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Sore Throats and Ear Infections

Doctor looking into a young girl's ear

Infection and inflammation of the throat or tonsils it is one of the most common medical conditions experienced by people. These are generally thought of as cold weather maladies that commonly affect people during winter. In addition, although the winter season is thought of as the cold and flu season, people can suffer sore throats and ear infections at any time throughout the year. A person of any age group can suffer from sore throats and earaches. That being said, children, and older people are most often vulnerable to it due to their susceptibility to viruses like the flu virus, mononucleosis virus, and adenovirus. Common symptoms include discomfort in the throat, including dryness and throat hoarseness. Difficulty in swallowing may also be the result of a swollen throat or another form of viral throat infection.

Sore Throats and Ear Infections in Children

Experts say that the anatomy and physiology of young children's ears make them vulnerable to infection. The ear has three parts: the inner ear, the outer ear, and the middle ear. For infants and toddlers, the tube that leads from the nose to the middle ear, the Eustachian Tube, is different compared to an older child or an adult. This tube is horizontal, wider, and shorter in children. The shape of the Eustachian Tube in children makes it easier for germs to travel into the middle ear. When the tube is blocked, as is typical from the congestion of a cold or flu, the fluid that normally drains from the middle ear cannot exit. Bacteria or a virus can incubate in this build up, ultimately leading to an ear infection. The fluid that pushes on the eardrum is what causes ear pain. The younger a child is when he had his first ear infection, the more likely he will have repeated infections in the future. In general, more boys get ear infections than girls do.

Here are some symptoms to watch for in your children regarding sore throats and ear infections:

  • Pain and tugging on the ears.
  • Head shaking, especially when coupled with a fever.
  • Problems sleeping (because lying down can aggravate ear pain).
  • In addition, since sucking and swallowing are painful when a sore throat is present, your child may have trouble eating.
  • In infants, sometimes irritability may be the only clue. Frequent crying and nasal discharge are also clues to look for when trying to diagnose a sore throat or ear infection in babies.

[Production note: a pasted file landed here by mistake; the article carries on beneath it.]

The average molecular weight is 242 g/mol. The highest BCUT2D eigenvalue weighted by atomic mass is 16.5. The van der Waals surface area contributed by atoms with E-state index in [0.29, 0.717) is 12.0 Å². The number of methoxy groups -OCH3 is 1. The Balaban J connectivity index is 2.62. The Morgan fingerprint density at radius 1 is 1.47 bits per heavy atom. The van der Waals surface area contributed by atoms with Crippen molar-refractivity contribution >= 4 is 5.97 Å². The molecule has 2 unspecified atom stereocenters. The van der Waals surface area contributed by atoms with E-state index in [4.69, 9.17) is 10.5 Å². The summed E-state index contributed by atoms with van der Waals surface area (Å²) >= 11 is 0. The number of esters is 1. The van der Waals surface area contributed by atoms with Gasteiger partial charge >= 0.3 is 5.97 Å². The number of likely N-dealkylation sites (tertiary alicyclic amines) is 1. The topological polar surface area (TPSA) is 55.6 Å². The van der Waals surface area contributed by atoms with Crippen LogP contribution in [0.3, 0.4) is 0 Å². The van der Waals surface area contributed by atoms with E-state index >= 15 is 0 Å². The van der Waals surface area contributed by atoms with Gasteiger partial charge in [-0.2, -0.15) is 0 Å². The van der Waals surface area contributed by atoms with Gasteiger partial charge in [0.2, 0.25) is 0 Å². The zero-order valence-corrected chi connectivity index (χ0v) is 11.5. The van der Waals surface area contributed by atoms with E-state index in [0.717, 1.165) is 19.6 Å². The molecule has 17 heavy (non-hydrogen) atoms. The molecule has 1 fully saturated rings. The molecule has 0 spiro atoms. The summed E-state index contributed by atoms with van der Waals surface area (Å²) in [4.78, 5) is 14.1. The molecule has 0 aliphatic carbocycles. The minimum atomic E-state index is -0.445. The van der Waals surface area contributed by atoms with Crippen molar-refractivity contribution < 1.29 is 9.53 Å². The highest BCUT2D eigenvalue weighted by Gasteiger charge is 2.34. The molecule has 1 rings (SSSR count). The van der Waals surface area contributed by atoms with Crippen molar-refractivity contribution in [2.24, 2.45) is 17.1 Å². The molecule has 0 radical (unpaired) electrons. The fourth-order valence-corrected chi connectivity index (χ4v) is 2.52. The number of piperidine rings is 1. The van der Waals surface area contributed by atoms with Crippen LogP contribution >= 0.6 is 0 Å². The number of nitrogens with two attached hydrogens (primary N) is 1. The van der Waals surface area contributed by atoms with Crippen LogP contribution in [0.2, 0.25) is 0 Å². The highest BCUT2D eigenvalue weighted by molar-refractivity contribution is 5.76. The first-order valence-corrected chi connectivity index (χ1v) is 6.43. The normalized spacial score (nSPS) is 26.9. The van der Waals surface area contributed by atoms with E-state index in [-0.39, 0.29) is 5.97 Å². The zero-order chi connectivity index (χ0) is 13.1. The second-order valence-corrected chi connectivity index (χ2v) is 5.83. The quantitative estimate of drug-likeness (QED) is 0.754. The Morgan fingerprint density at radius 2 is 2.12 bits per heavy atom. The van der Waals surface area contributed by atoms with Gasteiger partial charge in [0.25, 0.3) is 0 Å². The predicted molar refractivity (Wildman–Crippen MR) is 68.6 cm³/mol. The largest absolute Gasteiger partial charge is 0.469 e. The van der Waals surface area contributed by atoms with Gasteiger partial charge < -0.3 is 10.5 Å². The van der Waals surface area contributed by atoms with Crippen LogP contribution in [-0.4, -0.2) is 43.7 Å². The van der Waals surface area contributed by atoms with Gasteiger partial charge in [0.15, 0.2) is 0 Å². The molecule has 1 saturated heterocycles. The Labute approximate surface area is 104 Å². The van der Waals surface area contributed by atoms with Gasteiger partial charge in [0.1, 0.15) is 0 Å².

Sore Throats versus Strep Throat

Your throat infection might be strep throat instead. To help aid self-diagnosis, it can be helpful to know the difference between just a sore throat related to say a normal cold or virus versus something more serious like strep throat. Strep throat comes from the bacterial strain of streptococcus bacteria. This is different from a sore throat (which is caused by a viral infection) and its related symptoms (like postnasal drip or dry throat). Here are some signs to help you tell the difference between a sore throat and strep throat:

  • White blotches usually accompany strep throat on the back of the throat. These blotches are tiny pus pockets that are a result of having the infection. These sores usually show up on the adenoids and tonsils and make it painful to swallow.
  • White nodules forming in your throat or on your tonsils do not necessarily indicate that it's a strep infection. It could still be a normal sore throat. You can only determine the nature of your throat infection by getting a swab and seeing if it comes back positive for strep.

Strep is contagious and needs an antibiotic in most cases to cure it. The duration of the bacterial infection can last so long that it can actually cause heart problems and more systemic infections. In fact, people have died from streptococcus infections that have gone untreated. If you have a sore throat or a related ear infection, get it checked out. You want to be on the safe side, and early detection is key to nipping it in the bud. Although antibiotics are usually prescribed, there are antibiotic-resistant strains of strep that will need alternative forms of treatment.